2 Literary Theory and two Prominent Concepts of Memory Studies
Perusing current approaches of literary memory research, it stands out that theories of memory from the Social and Cultural Sciences are often immediately and little systematically applied to the text without paying particular attention to its structure and literary form. This undermines the established practice in Literary Studies of a heuristic two-step consisting of textual analysis and interpretation. That these two processes cannot always be clearly distinguished from each other can be considered a consensus of literary scholarship. Nevertheless, this exclusively interpretive access to the text does not do justice to the processes of memory staged in literature (cf. Milevski/Wetenkamp 2020, 136).
In the following, we concentrate on two of the most influential and transdisciplinary used contributions from Literary and Cultural Studies to the field of Memory Studies. Our examination of Rothberg’s ›Multidirectional Memory‹ and Hirsch’s ›Postmemory‹ pursues two objectives. First, we want to show how Rothberg and Hirsch themselves work with literary texts. Second, we want to demonstrate how a close look at the text structures, i. e., by adopting a narratological perspective in Literary Memory Studies could be useful.
2.1 Multidirectional Memory
Michael Rothberg’s Multidirectional Memory (2009) had a huge impact on the understanding of memory. The study argues that our present is characterized by the presence of a wide variety of past narratives, which Rothberg tries to capture with the term ›Multidirectional Memory‹ that »considers a series of interventions through which social actors bring multiple traumatic pasts into a heterogeneous and changing post-World War II present« (Rothberg 2009, 4). Starting with the question of what happens when two (violent) histories are jointly targeted, his concept strives to move beyond two problematic issues that are particularly virulent in the political dimension of memory work: first, the notion of a zero-sum logic when it comes to resources. In his understanding, collective memory is not competitive memory, but »subject to ongoing negotiation, cross-referencing, and borrowing« (Rothberg 2009, 3). Secondly, the view that memory directly determines identity. Drawing on Confino and Fritzsche’s praxeological approach which understands memory as a symbolic representation enclosed in a social framework of action (2002, 1–22), and against the background of his own research on the Holocaust, he argues that both alterity and similarity are equally important in the act of remembering itself (Rothberg 2009, 4).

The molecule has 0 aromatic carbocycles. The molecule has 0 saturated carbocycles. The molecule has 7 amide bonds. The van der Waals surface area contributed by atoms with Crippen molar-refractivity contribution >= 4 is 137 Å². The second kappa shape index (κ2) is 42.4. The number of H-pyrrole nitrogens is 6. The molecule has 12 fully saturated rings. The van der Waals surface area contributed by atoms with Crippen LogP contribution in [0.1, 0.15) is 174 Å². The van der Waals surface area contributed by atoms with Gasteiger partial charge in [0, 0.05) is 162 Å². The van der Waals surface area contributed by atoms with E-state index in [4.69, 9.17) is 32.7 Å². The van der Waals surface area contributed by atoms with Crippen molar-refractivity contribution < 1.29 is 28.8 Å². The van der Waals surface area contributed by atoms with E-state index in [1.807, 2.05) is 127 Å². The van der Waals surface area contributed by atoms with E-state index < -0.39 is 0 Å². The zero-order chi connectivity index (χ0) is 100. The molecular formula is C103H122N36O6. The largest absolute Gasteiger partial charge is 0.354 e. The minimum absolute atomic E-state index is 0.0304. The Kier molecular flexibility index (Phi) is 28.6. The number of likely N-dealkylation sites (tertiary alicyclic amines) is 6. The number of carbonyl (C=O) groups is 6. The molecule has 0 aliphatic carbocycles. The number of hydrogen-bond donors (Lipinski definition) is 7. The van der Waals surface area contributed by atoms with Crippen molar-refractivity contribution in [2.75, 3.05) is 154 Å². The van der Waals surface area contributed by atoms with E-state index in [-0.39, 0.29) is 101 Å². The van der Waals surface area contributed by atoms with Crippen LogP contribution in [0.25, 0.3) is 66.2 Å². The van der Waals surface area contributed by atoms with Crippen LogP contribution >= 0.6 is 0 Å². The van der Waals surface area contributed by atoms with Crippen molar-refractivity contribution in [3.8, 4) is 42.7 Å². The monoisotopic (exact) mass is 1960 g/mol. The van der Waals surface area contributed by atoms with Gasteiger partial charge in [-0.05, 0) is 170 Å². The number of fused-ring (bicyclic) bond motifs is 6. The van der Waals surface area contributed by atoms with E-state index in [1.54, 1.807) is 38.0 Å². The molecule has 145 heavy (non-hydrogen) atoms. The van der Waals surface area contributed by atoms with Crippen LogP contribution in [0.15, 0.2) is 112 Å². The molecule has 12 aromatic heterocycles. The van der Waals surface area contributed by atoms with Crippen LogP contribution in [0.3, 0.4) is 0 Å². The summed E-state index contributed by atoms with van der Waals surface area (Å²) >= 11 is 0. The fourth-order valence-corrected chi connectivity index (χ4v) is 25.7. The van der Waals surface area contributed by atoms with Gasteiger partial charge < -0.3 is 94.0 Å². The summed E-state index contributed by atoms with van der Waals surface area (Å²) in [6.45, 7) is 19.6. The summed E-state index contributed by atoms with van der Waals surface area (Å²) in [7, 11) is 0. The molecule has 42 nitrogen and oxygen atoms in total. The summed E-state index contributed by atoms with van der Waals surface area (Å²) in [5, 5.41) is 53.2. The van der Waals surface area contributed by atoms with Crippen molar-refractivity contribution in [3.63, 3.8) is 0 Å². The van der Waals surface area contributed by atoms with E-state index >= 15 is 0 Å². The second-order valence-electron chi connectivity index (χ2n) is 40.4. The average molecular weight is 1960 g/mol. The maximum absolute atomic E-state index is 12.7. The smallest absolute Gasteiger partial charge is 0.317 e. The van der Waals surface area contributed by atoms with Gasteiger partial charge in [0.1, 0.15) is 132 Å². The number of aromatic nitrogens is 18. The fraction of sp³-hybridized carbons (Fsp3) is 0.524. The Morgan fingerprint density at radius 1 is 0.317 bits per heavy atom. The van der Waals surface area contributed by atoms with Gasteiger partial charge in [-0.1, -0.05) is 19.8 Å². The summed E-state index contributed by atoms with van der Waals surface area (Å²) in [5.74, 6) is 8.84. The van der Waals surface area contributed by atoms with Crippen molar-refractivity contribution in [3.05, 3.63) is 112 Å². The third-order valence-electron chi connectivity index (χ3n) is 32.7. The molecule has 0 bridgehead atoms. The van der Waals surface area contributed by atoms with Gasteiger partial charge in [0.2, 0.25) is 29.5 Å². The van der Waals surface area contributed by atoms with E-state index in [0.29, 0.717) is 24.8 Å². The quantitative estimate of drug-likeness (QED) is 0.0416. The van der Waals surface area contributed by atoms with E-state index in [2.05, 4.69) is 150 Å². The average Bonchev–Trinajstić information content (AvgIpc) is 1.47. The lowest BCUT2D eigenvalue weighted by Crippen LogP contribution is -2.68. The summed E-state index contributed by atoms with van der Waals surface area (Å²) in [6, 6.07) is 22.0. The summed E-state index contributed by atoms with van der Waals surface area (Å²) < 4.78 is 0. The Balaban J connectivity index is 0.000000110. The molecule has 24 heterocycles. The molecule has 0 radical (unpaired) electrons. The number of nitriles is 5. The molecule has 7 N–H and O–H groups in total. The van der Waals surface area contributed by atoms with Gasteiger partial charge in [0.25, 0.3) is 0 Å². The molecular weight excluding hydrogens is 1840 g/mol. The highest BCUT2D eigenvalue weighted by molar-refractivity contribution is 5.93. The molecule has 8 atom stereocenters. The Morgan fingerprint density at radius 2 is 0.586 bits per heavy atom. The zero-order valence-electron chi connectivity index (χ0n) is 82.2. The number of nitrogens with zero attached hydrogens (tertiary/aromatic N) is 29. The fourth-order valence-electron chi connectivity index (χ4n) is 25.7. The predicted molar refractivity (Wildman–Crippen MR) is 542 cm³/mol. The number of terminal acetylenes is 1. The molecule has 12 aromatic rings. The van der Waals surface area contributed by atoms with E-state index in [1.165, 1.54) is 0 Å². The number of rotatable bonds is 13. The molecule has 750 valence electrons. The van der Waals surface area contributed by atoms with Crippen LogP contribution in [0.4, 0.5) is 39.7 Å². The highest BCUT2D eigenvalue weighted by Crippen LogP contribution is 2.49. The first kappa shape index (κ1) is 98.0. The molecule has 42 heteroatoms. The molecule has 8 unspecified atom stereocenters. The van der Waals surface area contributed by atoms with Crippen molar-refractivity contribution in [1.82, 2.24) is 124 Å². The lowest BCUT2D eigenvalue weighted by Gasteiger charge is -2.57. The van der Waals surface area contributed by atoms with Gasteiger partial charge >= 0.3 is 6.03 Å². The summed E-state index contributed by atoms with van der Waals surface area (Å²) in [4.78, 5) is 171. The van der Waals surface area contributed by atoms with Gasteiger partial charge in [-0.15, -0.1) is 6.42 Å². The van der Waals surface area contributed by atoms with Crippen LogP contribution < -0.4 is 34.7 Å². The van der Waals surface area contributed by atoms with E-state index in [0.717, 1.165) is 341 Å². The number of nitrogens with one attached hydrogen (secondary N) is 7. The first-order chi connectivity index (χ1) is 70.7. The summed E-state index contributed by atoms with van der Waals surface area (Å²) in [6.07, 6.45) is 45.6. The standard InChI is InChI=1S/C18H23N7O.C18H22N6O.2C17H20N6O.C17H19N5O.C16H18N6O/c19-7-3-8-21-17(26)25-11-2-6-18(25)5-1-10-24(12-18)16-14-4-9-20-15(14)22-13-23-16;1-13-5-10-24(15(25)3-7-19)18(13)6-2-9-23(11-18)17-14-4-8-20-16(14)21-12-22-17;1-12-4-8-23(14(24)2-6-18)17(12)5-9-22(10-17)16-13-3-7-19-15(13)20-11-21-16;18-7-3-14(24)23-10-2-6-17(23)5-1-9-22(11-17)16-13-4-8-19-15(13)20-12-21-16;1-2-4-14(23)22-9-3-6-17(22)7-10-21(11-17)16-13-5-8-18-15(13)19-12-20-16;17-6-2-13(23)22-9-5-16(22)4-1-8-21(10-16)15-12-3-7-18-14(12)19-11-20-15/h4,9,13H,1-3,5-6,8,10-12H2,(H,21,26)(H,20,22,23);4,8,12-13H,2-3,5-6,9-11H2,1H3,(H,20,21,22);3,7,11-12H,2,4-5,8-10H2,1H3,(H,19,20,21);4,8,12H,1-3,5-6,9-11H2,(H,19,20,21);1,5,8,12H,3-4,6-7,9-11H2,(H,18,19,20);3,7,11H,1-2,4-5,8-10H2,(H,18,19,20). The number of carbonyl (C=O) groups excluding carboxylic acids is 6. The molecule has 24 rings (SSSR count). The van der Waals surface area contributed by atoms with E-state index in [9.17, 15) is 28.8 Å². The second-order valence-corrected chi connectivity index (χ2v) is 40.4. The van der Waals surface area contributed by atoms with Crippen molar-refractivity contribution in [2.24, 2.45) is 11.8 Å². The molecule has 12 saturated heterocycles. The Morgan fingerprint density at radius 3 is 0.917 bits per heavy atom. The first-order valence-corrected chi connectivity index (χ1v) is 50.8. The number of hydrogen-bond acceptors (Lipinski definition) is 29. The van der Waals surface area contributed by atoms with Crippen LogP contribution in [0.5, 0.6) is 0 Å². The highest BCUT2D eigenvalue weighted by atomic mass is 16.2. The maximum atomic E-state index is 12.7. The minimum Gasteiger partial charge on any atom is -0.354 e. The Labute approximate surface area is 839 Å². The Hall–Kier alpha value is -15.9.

By using the example of very different objects, Rothberg explains his purposefully widened approach as »[f]ar from being situated – either physically or discursively – in any single institution or site, the archive of multidirectional memory is irreducibly transversal; it cuts across genres, national contexts, periods, and cultural traditions« (Rothberg 2009, 18). Therefore, he addresses paintings such as André Fougeron’s Atlantic Civilization (1953), essays such as W.E.B. Du Bois’s The Negro and the Warsaw Ghetto (1949), art installations such as Alan Schechner’s The Legacy of Abused Children: From Poland to Palestine (2003), films such as Chronique d’un été (1961) by Jean Rouch and Edgar Morin, but also literary texts like André Schwarz-Bart’s novel La Mulâtresse Solitude (1972) or Charlotte Delbo’s Auschwitz et après (1965).